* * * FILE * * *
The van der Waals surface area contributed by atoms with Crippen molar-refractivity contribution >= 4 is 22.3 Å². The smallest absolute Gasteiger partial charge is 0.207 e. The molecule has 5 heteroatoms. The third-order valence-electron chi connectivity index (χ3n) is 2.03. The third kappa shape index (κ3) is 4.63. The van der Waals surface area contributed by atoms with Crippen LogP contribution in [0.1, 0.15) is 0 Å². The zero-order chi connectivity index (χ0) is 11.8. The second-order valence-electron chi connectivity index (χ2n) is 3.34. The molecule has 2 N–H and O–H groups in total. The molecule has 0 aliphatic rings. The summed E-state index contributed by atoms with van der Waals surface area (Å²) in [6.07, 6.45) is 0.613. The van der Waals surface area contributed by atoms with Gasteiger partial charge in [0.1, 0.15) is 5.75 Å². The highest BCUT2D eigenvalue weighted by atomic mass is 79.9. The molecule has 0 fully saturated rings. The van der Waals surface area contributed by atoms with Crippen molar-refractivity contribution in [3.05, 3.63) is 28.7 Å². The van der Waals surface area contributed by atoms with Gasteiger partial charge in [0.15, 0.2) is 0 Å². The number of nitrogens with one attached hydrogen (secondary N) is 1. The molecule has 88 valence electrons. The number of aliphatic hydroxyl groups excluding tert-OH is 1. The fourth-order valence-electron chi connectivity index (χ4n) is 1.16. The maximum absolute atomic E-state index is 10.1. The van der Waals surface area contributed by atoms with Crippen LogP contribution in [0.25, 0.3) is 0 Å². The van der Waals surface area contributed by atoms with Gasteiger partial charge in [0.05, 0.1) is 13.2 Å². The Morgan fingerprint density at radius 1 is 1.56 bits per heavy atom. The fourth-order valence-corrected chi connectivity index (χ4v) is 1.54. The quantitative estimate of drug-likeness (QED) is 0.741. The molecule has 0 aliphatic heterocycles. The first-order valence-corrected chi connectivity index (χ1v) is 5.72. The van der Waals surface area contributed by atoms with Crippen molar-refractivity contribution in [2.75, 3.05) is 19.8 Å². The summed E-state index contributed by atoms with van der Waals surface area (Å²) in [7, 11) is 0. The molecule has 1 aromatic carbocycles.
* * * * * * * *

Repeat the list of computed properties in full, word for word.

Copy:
The van der Waals surface area contributed by atoms with Crippen molar-refractivity contribution >= 4 is 22.3 Å². The smallest absolute Gasteiger partial charge is 0.207 e. The molecule has 5 heteroatoms. The third-order valence-electron chi connectivity index (χ3n) is 2.03. The third kappa shape index (κ3) is 4.63. The van der Waals surface area contributed by atoms with Crippen LogP contribution in [0.1, 0.15) is 0 Å². The zero-order chi connectivity index (χ0) is 11.8. The second-order valence-electron chi connectivity index (χ2n) is 3.34. The molecule has 2 N–H and O–H groups in total. The molecule has 0 aliphatic rings. The summed E-state index contributed by atoms with van der Waals surface area (Å²) in [6.07, 6.45) is 0.613. The van der Waals surface area contributed by atoms with Gasteiger partial charge in [0.1, 0.15) is 5.75 Å². The highest BCUT2D eigenvalue weighted by atomic mass is 79.9. The molecule has 0 fully saturated rings. The van der Waals surface area contributed by atoms with Crippen molar-refractivity contribution in [3.05, 3.63) is 28.7 Å². The van der Waals surface area contributed by atoms with Gasteiger partial charge in [0.15, 0.2) is 0 Å². The number of nitrogens with one attached hydrogen (secondary N) is 1. The molecule has 88 valence electrons. The number of aliphatic hydroxyl groups excluding tert-OH is 1. The fourth-order valence-electron chi connectivity index (χ4n) is 1.16. The maximum absolute atomic E-state index is 10.1. The van der Waals surface area contributed by atoms with Crippen LogP contribution in [0.25, 0.3) is 0 Å². The van der Waals surface area contributed by atoms with Gasteiger partial charge in [0.05, 0.1) is 13.2 Å². The Morgan fingerprint density at radius 1 is 1.56 bits per heavy atom. The fourth-order valence-corrected chi connectivity index (χ4v) is 1.54. The quantitative estimate of drug-likeness (QED) is 0.741. The molecule has 0 aliphatic heterocycles. The first-order valence-corrected chi connectivity index (χ1v) is 5.72. The van der Waals surface area contributed by atoms with Crippen molar-refractivity contribution in [2.75, 3.05) is 19.8 Å². The summed E-state index contributed by atoms with van der Waals surface area (Å²) in [7, 11) is 0. The molecule has 1 aromatic carbocycles.